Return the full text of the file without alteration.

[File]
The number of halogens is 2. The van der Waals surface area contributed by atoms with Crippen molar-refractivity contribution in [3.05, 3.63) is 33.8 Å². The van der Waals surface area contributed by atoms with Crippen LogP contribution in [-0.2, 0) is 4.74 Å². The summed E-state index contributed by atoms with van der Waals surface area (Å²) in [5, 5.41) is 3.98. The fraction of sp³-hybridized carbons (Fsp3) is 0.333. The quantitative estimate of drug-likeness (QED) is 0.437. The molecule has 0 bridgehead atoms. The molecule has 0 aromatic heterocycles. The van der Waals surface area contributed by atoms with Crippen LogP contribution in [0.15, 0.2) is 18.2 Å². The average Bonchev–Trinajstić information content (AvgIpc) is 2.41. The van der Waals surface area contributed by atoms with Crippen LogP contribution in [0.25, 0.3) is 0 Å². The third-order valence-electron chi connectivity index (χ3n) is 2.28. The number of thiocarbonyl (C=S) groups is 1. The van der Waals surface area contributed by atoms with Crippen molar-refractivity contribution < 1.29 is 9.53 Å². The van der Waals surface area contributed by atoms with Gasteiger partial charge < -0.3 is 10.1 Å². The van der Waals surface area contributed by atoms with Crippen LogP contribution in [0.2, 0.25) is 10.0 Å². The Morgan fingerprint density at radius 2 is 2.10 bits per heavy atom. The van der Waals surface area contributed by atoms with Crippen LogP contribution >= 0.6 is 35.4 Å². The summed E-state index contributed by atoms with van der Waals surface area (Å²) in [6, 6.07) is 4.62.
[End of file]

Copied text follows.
The number of halogens is 2. The van der Waals surface area contributed by atoms with Crippen molar-refractivity contribution in [3.05, 3.63) is 33.8 Å². The van der Waals surface area contributed by atoms with Crippen LogP contribution in [-0.2, 0) is 4.74 Å². The summed E-state index contributed by atoms with van der Waals surface area (Å²) in [5, 5.41) is 3.98. The fraction of sp³-hybridized carbons (Fsp3) is 0.333. The quantitative estimate of drug-likeness (QED) is 0.437. The molecule has 0 bridgehead atoms. The molecule has 0 aromatic heterocycles. The van der Waals surface area contributed by atoms with Crippen LogP contribution in [0.15, 0.2) is 18.2 Å². The average Bonchev–Trinajstić information content (AvgIpc) is 2.41. The van der Waals surface area contributed by atoms with Crippen LogP contribution in [0.25, 0.3) is 0 Å². The third-order valence-electron chi connectivity index (χ3n) is 2.28. The number of thiocarbonyl (C=S) groups is 1. The van der Waals surface area contributed by atoms with Crippen molar-refractivity contribution < 1.29 is 9.53 Å². The van der Waals surface area contributed by atoms with Gasteiger partial charge < -0.3 is 10.1 Å². The van der Waals surface area contributed by atoms with Crippen LogP contribution in [0.2, 0.25) is 10.0 Å². The Morgan fingerprint density at radius 2 is 2.10 bits per heavy atom. The van der Waals surface area contributed by atoms with Crippen LogP contribution >= 0.6 is 35.4 Å². The summed E-state index contributed by atoms with van der Waals surface area (Å²) in [6, 6.07) is 4.62.